The first conference in Durban, South Africa was littered with anti-Semitic sentiment and declared Israel one of the racist states in the world. The Bush administration chose not to participate in the first conference but Obama decided to attempt discourse in order to try to change the final wording of the document set to emerge from the conference.
The US was hoping that the declarations made in Durban in 2001 would be stricken from the record and another document prepared, from which criticism against Israel and the period of slavery in the US would be absent.
Any criticism of Islam would be 'a criminal act'...
However Obama's representatives were unsuccessful in imposing change, and the 100 clauses in the document still include many racist references to Israel - in fact new passages were added also rendering any criticism against Islam a criminal act.
The current concept-document for the Geneva anti-racism conference also bemoans the 'rise in Islamophobia since 2001,"- with Islamic countries such as Iran pushing to include language regarding the 'defamation of Islam' as a crime against humanity and human rights violations. (see UN-video above regarding Iran's support of inserting a Holocaust-denialist debate).
A number of non-governmental organisations, backed by Iran and other Islamic-ruled countries - put through a their 'final" declaration which again condemn Israel with words such as "apartheid", "ethnic cleansing", and "acts of genocide". And a great many anti-Semitic cartoons and hate-speech books which were circulated at the Durban I forum - accompanied by statements that were equally anti-Semitic, are scheduled to show up again at the Geneva conference in April, critics say.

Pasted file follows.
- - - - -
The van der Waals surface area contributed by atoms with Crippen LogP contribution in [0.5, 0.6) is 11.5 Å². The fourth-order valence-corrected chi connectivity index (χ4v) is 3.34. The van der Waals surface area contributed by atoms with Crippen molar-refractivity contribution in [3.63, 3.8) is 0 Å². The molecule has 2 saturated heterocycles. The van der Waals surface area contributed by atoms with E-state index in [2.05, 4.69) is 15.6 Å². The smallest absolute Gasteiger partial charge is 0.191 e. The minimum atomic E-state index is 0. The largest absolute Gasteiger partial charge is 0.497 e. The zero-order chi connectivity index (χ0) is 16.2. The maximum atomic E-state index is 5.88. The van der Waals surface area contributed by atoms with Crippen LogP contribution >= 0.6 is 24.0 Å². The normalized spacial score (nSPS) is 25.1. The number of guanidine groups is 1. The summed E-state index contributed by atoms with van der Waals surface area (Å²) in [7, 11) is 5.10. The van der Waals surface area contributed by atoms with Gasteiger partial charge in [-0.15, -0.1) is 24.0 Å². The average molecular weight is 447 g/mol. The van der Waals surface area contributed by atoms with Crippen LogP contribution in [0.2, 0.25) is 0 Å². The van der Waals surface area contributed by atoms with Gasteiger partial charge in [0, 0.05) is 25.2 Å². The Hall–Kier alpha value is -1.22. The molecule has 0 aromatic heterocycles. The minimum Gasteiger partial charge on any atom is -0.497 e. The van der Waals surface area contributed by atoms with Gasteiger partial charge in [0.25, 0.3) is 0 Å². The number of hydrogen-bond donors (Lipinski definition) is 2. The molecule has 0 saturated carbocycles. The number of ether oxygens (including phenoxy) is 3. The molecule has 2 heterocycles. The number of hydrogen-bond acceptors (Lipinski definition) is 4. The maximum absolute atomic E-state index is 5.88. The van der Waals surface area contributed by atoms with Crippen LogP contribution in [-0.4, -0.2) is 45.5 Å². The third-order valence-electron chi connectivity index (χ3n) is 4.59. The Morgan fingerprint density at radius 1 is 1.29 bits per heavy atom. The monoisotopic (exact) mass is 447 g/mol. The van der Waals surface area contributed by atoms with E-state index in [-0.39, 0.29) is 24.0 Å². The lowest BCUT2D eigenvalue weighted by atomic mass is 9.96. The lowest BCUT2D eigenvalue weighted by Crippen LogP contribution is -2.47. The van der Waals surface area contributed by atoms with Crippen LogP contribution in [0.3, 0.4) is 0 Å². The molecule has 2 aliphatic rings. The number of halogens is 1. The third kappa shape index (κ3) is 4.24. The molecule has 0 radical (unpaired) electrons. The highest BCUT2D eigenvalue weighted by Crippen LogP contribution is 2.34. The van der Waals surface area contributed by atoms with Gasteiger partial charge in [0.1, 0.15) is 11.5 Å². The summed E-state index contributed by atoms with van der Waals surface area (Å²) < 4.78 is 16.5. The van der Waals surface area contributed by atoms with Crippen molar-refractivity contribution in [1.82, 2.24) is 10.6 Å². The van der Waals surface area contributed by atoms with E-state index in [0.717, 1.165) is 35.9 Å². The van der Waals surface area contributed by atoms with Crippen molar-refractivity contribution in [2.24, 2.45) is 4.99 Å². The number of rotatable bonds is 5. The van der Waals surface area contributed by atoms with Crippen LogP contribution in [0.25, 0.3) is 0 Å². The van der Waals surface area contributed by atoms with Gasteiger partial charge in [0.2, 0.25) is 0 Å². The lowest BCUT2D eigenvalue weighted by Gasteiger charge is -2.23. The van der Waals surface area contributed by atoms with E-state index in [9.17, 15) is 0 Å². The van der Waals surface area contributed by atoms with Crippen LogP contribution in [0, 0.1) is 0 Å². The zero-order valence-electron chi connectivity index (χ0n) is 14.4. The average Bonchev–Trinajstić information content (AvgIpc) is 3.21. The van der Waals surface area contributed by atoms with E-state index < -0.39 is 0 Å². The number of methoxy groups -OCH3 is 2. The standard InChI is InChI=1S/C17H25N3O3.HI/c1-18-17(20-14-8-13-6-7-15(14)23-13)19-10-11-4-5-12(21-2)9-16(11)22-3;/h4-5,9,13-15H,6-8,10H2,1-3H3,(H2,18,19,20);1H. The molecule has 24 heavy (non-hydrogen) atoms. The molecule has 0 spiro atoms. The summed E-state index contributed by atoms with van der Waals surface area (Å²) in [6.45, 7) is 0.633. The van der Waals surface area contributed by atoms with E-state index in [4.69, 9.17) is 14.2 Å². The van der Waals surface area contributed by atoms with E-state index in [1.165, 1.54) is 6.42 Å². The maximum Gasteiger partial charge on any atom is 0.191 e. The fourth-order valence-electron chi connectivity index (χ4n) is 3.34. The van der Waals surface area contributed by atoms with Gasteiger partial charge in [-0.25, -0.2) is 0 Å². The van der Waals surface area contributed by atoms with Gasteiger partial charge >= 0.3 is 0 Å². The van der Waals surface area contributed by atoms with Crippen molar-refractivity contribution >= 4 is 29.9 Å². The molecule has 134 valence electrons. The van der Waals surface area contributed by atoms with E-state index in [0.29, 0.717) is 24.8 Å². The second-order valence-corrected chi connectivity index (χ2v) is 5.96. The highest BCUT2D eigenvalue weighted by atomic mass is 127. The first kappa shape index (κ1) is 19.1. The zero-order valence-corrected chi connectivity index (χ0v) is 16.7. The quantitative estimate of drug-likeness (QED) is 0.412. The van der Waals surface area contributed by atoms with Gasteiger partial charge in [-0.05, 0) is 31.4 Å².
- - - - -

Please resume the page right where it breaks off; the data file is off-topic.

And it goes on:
To express their protest against this, Israel and the United States left the Durban conference in protest in 2001. Nevertheless, in early 2007, after the UN General Assembly had decided to hold a follow-up conference, Israel announced that it will take part in the Apr. 20-24, 2009 "Durban II" - as it is sometimes referred to - as long as there was no similar anti-Israel atmosphere. However it has since withdrawn.
"It was perfectly predictable - and preventable," Hillel Neuer, executive director of UN Watch, a Geneva-based watchdog affiliated with the American Jewish Committee, said. "There is no country in the world that would want to willingly subject itself to a kangaroo court where it is demonised and delegitimised," he added. see
Canadian foreign affairs minister Bernier concurred, noting that 'the [first] conference degenerated into open and divisive expressions of intolerance and anti-Semitism that undermined the principles of the United Nations and the very goals the conference sought to achieve," the statement read.
Jason Kenney, secretary of state for multiculturalism and Canadian identity, said the 2001 conference was "a circus of intolerance" that Canada will not support a second time.